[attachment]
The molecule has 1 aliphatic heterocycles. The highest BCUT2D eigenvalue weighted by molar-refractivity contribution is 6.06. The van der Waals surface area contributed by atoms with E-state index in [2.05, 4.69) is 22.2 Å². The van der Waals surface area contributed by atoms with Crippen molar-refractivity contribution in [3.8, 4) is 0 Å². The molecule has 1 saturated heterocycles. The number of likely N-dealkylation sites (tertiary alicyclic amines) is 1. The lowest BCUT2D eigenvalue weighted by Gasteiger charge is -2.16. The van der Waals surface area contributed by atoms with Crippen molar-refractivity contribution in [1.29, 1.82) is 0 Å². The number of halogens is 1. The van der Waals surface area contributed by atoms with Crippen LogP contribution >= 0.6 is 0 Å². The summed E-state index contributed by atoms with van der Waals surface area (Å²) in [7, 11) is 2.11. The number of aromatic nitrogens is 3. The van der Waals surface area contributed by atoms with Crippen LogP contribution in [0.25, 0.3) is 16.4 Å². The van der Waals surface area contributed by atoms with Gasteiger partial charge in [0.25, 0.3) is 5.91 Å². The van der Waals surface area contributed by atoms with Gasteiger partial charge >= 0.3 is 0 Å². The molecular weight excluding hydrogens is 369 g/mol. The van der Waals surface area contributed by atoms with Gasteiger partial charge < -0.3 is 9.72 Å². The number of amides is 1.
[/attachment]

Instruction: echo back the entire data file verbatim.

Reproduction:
The molecule has 1 aliphatic heterocycles. The highest BCUT2D eigenvalue weighted by molar-refractivity contribution is 6.06. The van der Waals surface area contributed by atoms with E-state index in [2.05, 4.69) is 22.2 Å². The van der Waals surface area contributed by atoms with Crippen molar-refractivity contribution in [3.8, 4) is 0 Å². The molecule has 1 saturated heterocycles. The number of likely N-dealkylation sites (tertiary alicyclic amines) is 1. The lowest BCUT2D eigenvalue weighted by Gasteiger charge is -2.16. The van der Waals surface area contributed by atoms with Crippen molar-refractivity contribution in [1.29, 1.82) is 0 Å². The number of halogens is 1. The van der Waals surface area contributed by atoms with Crippen LogP contribution >= 0.6 is 0 Å². The summed E-state index contributed by atoms with van der Waals surface area (Å²) in [7, 11) is 2.11. The number of aromatic nitrogens is 3. The van der Waals surface area contributed by atoms with Crippen LogP contribution in [0.25, 0.3) is 16.4 Å². The van der Waals surface area contributed by atoms with Gasteiger partial charge in [0.25, 0.3) is 5.91 Å². The van der Waals surface area contributed by atoms with Gasteiger partial charge >= 0.3 is 0 Å². The molecular weight excluding hydrogens is 369 g/mol. The van der Waals surface area contributed by atoms with Gasteiger partial charge < -0.3 is 9.72 Å². The number of amides is 1.